Buy Carcassonne on Amazon!


7 thoughts on “Carcassonne”

  1. “I once asked the President of Rio Grande games”
    Hehe, just a little name dropping!

    I wonder if Carcassonne is really a “EuroGame” – although strategic, it certainly contains lots of randomness, and I thought randomness was a big no-no from the EuroGames purists?

    I’ve been playing Carcassonne for a while. BUT WRONGLY. I was suprised to see your comment about a town claimed by two players sharing the points between them, because I was convinced the rule was “equal meeples = no points”. Sad to say, I looked up the rules, and well … someone must have snuck into my house and changed them. 🙂

    Farmers: People I play with find farmers confusing and clunky. It’s usually complex to score (following the twisty bits of green about the board) and then usually massively changes the scores. I’ve had players request that we not use the farmers.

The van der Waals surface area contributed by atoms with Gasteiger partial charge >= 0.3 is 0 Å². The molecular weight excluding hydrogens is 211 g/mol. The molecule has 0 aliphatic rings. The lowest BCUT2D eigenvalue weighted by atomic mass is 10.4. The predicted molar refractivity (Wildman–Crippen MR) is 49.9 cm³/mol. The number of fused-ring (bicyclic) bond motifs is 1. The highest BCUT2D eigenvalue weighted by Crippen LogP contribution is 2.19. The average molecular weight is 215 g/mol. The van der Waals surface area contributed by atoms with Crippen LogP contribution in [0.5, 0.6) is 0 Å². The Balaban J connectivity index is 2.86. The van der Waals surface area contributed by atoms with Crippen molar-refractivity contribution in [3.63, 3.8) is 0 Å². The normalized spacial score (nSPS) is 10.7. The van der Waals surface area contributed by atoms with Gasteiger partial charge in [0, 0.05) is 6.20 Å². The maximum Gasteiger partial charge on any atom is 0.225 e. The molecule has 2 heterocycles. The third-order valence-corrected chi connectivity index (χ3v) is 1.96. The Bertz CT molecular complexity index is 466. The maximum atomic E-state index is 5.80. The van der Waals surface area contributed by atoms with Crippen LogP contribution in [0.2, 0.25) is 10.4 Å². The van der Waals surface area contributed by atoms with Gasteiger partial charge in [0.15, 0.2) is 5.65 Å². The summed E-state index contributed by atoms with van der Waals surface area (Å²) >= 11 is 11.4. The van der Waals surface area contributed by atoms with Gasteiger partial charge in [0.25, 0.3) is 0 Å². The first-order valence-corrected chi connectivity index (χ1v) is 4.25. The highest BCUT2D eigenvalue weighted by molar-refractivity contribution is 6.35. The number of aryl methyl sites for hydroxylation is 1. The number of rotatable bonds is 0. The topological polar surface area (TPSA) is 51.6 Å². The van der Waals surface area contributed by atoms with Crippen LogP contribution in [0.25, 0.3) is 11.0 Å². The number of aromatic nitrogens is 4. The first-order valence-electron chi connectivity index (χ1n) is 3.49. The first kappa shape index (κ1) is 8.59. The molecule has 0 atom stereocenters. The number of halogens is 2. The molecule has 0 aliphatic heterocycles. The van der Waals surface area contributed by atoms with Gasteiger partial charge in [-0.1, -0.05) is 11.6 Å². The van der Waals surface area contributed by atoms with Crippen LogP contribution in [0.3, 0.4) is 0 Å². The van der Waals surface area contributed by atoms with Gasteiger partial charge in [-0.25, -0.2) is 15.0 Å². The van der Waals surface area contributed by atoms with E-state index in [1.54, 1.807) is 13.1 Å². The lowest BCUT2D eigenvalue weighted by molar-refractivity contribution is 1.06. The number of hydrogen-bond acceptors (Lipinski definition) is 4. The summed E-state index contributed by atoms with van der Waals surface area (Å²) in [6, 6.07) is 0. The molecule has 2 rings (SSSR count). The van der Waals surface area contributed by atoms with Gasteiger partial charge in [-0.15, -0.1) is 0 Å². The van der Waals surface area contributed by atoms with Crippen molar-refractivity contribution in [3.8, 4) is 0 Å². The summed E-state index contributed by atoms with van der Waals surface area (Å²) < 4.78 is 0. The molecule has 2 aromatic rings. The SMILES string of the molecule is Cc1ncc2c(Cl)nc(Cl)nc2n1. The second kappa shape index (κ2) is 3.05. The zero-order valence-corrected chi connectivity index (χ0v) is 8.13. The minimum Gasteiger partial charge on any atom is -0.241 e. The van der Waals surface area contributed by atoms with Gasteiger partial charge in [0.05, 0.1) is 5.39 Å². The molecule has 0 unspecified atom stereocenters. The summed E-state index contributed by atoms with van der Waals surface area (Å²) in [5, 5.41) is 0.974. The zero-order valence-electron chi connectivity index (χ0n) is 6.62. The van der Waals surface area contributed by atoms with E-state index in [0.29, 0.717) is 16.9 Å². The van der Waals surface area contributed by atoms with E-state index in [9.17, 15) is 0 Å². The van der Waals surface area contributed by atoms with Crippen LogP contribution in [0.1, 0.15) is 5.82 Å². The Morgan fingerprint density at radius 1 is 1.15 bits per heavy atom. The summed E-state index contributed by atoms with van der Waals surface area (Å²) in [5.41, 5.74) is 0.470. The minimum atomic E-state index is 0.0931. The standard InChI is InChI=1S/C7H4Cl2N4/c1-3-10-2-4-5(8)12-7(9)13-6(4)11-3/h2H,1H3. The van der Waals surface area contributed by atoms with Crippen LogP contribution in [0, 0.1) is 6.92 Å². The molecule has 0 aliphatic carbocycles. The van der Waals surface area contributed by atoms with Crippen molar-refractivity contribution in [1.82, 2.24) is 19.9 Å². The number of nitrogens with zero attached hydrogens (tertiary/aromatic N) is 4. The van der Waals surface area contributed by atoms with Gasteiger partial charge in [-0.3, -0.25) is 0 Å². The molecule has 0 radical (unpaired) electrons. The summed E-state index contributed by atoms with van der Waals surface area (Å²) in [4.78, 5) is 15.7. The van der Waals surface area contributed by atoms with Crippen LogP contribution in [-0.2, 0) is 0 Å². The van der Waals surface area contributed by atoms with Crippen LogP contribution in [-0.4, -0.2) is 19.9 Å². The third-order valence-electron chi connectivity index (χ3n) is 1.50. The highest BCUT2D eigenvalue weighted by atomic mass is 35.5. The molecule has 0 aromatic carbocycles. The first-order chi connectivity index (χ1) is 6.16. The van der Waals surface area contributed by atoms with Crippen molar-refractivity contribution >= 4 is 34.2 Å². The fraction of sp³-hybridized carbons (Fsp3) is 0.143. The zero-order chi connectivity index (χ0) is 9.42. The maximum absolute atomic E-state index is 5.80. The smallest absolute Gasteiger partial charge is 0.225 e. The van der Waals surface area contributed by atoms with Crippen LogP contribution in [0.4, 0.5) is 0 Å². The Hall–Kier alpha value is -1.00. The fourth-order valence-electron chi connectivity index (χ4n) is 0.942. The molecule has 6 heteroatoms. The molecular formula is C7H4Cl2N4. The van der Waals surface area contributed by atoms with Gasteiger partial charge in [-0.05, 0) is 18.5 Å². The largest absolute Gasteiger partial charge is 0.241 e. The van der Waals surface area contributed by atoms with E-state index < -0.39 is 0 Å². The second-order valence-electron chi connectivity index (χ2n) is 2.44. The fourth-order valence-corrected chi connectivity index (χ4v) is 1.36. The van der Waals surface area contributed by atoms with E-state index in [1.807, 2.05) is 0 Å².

2. Ha ha! You call it name dropping, I call it a true story!

    Carcassonne is literally from the European “german-style” board game market, which makes it a euro-style game, shortened to eurogame. There are EuroGames (spelled that way) purists who will insist that any element of luck somehow invalidates a game, but there is a place for those people to have that discussion elsewhere on the internet. I’m not about to engage them here, because I think it’s beyond the scope of this blog. So I will stick with the eurogame label because it is accurate and pretty well accepted.

    Wow – playing by the wrong rules. Next thing you’ll tell me is that players are supposed to collect money when they land on Free Parking in Monopoly! Now you’ll have to revisit all your past games and recalculate the scores…

    You are absolutely correct about those gol’dang (it’s a family site!) farmers! I think trying to figure out the best way to use them was the hardest part of playing Carcassonne. But in honesty, after 3-5 plays, one gets a decent handle on how to plan for and then count them. I find that good players get to be very good about expanding the fields for their own farmers, or isolating the ones owned by others.